I know that sending the wrist link is well meant but it does make me feel that, yet again, she thinks I need to be told how to handle my own children.

mrsmalcolmreynolds Sun 26-Jul-15 00:19:20

I have to say I disagree with PP and think this was off by your DSis. If it had been sent following a discussion then fine but out of the blue is not good IMO.

LMonkey Sun 26-Jul-15 00:22:33

Yes technically you are being over-sensitive, however I would feel exactly the same.

I don't know exactly how you should deal with 'wrist link-gate' but I think with regards to her interfering as you say and "overriding" instructions you have given your children you should have words with her. That would drive me insane! Maybe just say in a firm way that you have dealt with it and there's no need for her to feel that she needs to get involved.

SorchaN Sun 26-Jul-15 00:23:51

I don't think sending the wrist link is offensive in itself, but I can understand that you'd be upset about your sister contradicting the instructions you give your kids and telling them they're naughty. Is she currently childless?

You could perhaps be generous and interpret the wrist link as a genuinely caring gesture, and then deal with her interfering as and when it crops up.

Maryz Sun 26-Jul-15 00:23:51

To be fair, if you lost him she has a point.

Not that we haven't all lost our children at some stage (I certainly have). If you know it's well meant, just accept it and laugh it off. And write your mobile number on his arm next time you go out.

Let it go, and let it go that she corrects your children/makes suggestions/does things differently. The benefits of having a sister with children who can become close cousins to your children outweighs any small irritations.

Relax - you are doing fine as a mum, don't let your insecurities ruin your relationship with her, or your children's relationship with their cousins.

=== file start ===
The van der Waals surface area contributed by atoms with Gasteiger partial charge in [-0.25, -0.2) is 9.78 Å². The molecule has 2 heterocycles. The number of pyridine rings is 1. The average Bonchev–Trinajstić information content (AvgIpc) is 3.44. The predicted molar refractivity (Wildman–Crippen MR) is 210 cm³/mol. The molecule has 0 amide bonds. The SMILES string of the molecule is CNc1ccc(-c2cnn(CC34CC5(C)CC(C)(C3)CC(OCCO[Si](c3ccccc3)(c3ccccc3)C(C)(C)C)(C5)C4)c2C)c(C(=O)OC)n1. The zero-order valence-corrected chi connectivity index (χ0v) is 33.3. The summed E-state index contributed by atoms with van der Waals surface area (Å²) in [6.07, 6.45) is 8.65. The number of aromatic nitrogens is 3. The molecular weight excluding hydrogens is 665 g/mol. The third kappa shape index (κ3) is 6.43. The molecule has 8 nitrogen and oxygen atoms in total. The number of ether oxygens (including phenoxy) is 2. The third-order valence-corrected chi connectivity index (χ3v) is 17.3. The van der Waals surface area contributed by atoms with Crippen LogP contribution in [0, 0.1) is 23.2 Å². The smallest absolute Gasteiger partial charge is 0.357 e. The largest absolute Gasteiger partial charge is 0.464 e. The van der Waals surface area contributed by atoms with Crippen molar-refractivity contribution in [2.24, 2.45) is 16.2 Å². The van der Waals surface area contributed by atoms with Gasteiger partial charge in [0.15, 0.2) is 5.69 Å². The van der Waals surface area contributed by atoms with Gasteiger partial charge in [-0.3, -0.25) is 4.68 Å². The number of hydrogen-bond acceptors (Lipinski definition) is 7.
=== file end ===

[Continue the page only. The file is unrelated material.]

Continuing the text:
sconequeen Sun 26-Jul-15 00:37:21

Yes, I know, I did lose him and I have been working on how to make sure it doesn't happen again.

I'm not insecure about how I look after my children (except when I lost one!); but I do feel very belittled about how she treats me.

No intention of making an issue of it. I just bite my tongue normally but I can't decide at the moment whether to not say anything about the wrist link arriving, or to smile politely and say thanks through gritted teeth.

Maryz Sun 26-Jul-15 00:42:14

It probably will happen again.

I don't believe people who say they have never lost their children.

Say thanks through gritted teeth, really it doesn't matter. If i was to tell you the things my sil has done over the years you would boggle, but when I see how close my children are to their cousins every swallowed insult and gritted-teeth-acceptance-of-insults has been worthwhile.

You know you are doing ok; don't let her make you feel inadequate. Take the "present" as a joke along the lines of "oh, yeah, great thanks, he's a runner" and just carry on with your life.

Don't waste headspace on her.

sconequeen Sun 26-Jul-15 00:48:24

My two do have a good relationship with their aunt (and her DH and their grown-up children). I think DSis has become more interfering since she became a teacher a few years ago.